(Source: The Guardian & Wikipedia)
4. The Shining Mountain - Peter Boardman (with material by Joe Tasker)
‘It’s a preposterous plan. Still, if you do get up it, it’ll be the hardest thing that’s been done in the Himalaya.’ - So spoke Chris Bonington when Peter Boardman and Joe Tasker presented him with their plan to tackle the unclimbed West Wall of Changabang – the Shining Mountain – in 1976.
Tasker contributes a second voice throughout this story, which includes details of the inevitable tensions on such an expedition as well as a record of the moment of joy upon reaching the summit ridge against all odds. The Shining Mountain, is one of the outstanding works of mountaineering literature, and won the 1979 John Llewellyn Rhys Prize for literature.
(Source: V Publishing & Wikipedia)
5. Round Kangchenjunga – Douglas Freshfield
This work by Douglas William Freshfield (1845-1934), enhanced by photographs of the great mountain photographer Vittorio Sella (1859-1943), is considered by many to be one of the best of the classic books on mountaineering. At the time the trip was taken, although the team had the authorization of the ruler of Sikkim, they had none by Nepal as it was then a closed kingdom. The expedition lasted seven weeks, and when they descended into Nepal, the first villagers they met...were astonished to learn that this tattered group had come down from the north. This work has been selected by scholars as being culturally important and is part of the knowledge base of civilization as we know it.
Excerpt: It is of course impossible to go up and down feet without some climbing, in the popular sense of that word. But in the technical Alpine sense we had far too little mountaineering for my taste. Rope and ice-axe played but a very subordinate part in our journey. This was our mis fortune rather than our fault. The tremendous rainstorm of September 1899, after devastating Darjeeling and its tea-gardens, swept across Kangchenjunga into Tibet in the form of a premature snowfall, lowering the snow-level nearly 4000 feet and practically closing the highest region.
(Source: Forgotten Books & Google Books)
6. Nanda Devi: Exploration and Ascent - A Compilation of the Two Mountain Exploration Books, Nanda Devi & the Ascent of Nanda Devi - Eric Shipton & H.W.Tilman
Two classic mountain exploration books, Nanda Devi and The Ascent of Nanda Devi are compiled, along with further accounts by Shipton and Tilman, two of the best-known names in mountaineering.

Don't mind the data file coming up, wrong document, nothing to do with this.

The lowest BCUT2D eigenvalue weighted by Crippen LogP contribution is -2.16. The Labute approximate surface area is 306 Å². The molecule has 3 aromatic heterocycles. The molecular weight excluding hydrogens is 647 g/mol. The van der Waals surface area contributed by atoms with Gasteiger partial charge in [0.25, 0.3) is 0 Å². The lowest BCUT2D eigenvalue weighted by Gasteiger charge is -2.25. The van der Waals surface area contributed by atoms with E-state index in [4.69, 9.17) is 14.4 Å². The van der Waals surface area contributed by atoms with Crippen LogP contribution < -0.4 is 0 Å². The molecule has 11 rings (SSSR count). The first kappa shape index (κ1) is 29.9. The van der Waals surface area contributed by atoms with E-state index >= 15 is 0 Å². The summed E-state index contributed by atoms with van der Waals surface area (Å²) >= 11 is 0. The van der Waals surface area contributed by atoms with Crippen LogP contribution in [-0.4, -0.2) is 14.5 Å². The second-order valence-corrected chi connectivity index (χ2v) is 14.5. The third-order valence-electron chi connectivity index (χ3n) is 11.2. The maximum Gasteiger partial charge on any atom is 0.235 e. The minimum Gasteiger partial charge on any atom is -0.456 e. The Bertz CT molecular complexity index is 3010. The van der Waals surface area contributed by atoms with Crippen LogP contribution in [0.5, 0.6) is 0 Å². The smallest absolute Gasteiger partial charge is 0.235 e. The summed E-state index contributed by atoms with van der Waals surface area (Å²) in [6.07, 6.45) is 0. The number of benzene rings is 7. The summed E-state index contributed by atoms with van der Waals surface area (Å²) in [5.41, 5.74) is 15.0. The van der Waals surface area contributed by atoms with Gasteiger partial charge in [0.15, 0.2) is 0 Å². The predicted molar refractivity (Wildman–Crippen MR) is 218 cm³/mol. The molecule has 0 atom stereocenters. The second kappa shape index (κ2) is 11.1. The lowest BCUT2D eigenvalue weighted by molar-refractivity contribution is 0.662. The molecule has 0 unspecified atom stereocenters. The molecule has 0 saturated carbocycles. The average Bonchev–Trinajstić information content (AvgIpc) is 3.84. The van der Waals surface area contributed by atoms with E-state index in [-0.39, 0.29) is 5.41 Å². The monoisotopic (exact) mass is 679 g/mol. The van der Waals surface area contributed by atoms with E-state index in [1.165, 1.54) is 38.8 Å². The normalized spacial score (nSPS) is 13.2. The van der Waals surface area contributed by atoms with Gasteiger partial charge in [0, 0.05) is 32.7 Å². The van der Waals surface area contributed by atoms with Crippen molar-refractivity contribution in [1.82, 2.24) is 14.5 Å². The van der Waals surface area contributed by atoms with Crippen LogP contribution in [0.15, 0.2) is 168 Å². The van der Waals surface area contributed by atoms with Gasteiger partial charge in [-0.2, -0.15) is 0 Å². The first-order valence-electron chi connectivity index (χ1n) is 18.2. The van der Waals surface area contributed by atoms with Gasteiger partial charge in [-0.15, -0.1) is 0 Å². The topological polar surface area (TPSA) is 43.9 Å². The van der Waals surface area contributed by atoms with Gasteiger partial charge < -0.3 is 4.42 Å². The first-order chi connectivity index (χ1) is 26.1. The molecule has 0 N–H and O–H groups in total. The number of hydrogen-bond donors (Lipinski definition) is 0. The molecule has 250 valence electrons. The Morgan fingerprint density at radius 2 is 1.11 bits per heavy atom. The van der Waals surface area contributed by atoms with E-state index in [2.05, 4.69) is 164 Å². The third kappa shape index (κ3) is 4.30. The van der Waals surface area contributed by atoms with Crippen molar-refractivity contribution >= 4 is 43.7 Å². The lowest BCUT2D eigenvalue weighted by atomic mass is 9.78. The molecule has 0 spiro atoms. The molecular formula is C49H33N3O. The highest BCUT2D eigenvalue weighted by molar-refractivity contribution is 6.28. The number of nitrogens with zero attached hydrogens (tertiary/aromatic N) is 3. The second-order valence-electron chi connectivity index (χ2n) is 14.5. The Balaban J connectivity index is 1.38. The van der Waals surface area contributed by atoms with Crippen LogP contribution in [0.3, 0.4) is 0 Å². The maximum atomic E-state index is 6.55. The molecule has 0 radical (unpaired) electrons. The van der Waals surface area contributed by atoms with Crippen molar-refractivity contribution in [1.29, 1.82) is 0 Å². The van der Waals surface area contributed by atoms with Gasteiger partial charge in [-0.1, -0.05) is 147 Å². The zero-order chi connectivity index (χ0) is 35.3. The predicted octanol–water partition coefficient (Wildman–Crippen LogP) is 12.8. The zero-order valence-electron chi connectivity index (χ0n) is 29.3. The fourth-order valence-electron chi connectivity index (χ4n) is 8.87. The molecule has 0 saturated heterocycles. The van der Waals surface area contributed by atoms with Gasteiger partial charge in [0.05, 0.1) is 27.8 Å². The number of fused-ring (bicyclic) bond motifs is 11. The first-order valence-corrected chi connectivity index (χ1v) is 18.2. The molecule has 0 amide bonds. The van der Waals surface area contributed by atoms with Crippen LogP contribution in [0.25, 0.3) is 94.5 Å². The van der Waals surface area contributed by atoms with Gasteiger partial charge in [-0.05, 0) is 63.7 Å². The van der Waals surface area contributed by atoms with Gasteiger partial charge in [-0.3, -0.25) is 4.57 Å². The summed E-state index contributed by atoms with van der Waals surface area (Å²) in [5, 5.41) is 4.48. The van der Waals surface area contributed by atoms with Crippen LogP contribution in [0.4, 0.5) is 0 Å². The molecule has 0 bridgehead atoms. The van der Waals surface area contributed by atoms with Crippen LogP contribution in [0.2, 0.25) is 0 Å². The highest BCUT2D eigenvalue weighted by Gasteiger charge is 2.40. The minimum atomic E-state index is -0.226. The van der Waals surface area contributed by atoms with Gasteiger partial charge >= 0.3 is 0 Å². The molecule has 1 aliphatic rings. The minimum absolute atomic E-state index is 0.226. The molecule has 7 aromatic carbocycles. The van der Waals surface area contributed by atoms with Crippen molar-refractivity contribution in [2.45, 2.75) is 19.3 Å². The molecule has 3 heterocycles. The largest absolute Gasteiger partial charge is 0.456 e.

The wide-ranging expedition of Eric Shipton and H.W. Tilman in the Garhwal Himalaya in 1934 is regarded as the epitome of adventurous mountaineering. With their Sherpa companions they solved the problem of access to the Nanda Devi Sanctuary, crossed difficult cols, made first ascents, and explored remote, uninhabited valleys. These adventures are recounted in Shipton's wonderfully vivid Nanda Devi, one of the most inspirational mountain-travel books ever written. Once access to Nanda Devi was found, it was only a matter of time before a first ascent attempt was mounted. In 1936 Tilman joined an American and British expedition and tells the tale of their successful climb in his restrained, witty account, The Ascent of Nanda Devi. This compilation of these classic tales is concluded with further accounts by Shipton of his subsequent surveying expeditions in and around the Sanctuary, which served to mitigate his regret in missing the ascent of Nanda Devi (he was on Everest at the time.) Together, the writing of these two mountaineering legends creates a fascinating adventure tale.
(Source: Good Reads & Indian Mountaineering Foundation)
7. Everest the West Ridge - Thomas F. Hornbein
In 1963, Jim Whittaker became the first American to summit Everest via the South Col route. Roughly two weeks after Whittaker's achievement, Tom Hornbein and Willi Unsoeld, fellow American mountaineers on the same expedition, became the first climbers ever to summit the world's highest peak via the dangerous and forbidding West Ridge--a route on which only a handful of climbers have since succeeded.
Hornbein’s book is devoid of overblown heroics. Everest is not "conquered." The book also avoids the overly intimate, every-rivalry-recorded style of more modern books (e.g. awful accounts of Unsoeld's subsequent expedition to Nanda Devi). In this book, climbers' interactions get discussed without psychobabble. (Source: Google Books)